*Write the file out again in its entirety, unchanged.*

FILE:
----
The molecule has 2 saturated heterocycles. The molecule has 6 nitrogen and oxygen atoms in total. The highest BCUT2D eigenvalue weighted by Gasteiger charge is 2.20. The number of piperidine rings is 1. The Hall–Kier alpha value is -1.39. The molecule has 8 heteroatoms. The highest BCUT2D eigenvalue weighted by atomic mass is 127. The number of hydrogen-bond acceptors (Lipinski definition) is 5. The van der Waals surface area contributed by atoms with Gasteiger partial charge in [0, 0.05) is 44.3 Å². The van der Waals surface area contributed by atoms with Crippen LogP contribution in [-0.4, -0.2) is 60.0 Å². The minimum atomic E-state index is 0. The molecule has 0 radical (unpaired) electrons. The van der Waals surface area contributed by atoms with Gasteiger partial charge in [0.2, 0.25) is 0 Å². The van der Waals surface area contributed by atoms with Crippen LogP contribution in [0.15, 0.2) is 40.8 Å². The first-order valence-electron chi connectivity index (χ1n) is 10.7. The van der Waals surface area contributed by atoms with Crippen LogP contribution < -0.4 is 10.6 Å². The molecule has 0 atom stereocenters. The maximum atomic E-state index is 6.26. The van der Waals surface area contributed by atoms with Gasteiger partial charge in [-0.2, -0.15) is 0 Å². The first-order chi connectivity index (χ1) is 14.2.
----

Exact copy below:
The molecule has 2 saturated heterocycles. The molecule has 6 nitrogen and oxygen atoms in total. The highest BCUT2D eigenvalue weighted by Gasteiger charge is 2.20. The number of piperidine rings is 1. The Hall–Kier alpha value is -1.39. The molecule has 8 heteroatoms. The highest BCUT2D eigenvalue weighted by atomic mass is 127. The number of hydrogen-bond acceptors (Lipinski definition) is 5. The van der Waals surface area contributed by atoms with Gasteiger partial charge in [0, 0.05) is 44.3 Å². The van der Waals surface area contributed by atoms with Crippen LogP contribution in [-0.4, -0.2) is 60.0 Å². The minimum atomic E-state index is 0. The molecule has 0 radical (unpaired) electrons. The van der Waals surface area contributed by atoms with Gasteiger partial charge in [0.2, 0.25) is 0 Å². The van der Waals surface area contributed by atoms with Crippen LogP contribution in [0.15, 0.2) is 40.8 Å². The first-order valence-electron chi connectivity index (χ1n) is 10.7. The van der Waals surface area contributed by atoms with Crippen LogP contribution < -0.4 is 10.6 Å². The molecule has 0 atom stereocenters. The maximum atomic E-state index is 6.26. The van der Waals surface area contributed by atoms with Gasteiger partial charge in [-0.2, -0.15) is 0 Å². The first-order chi connectivity index (χ1) is 14.2.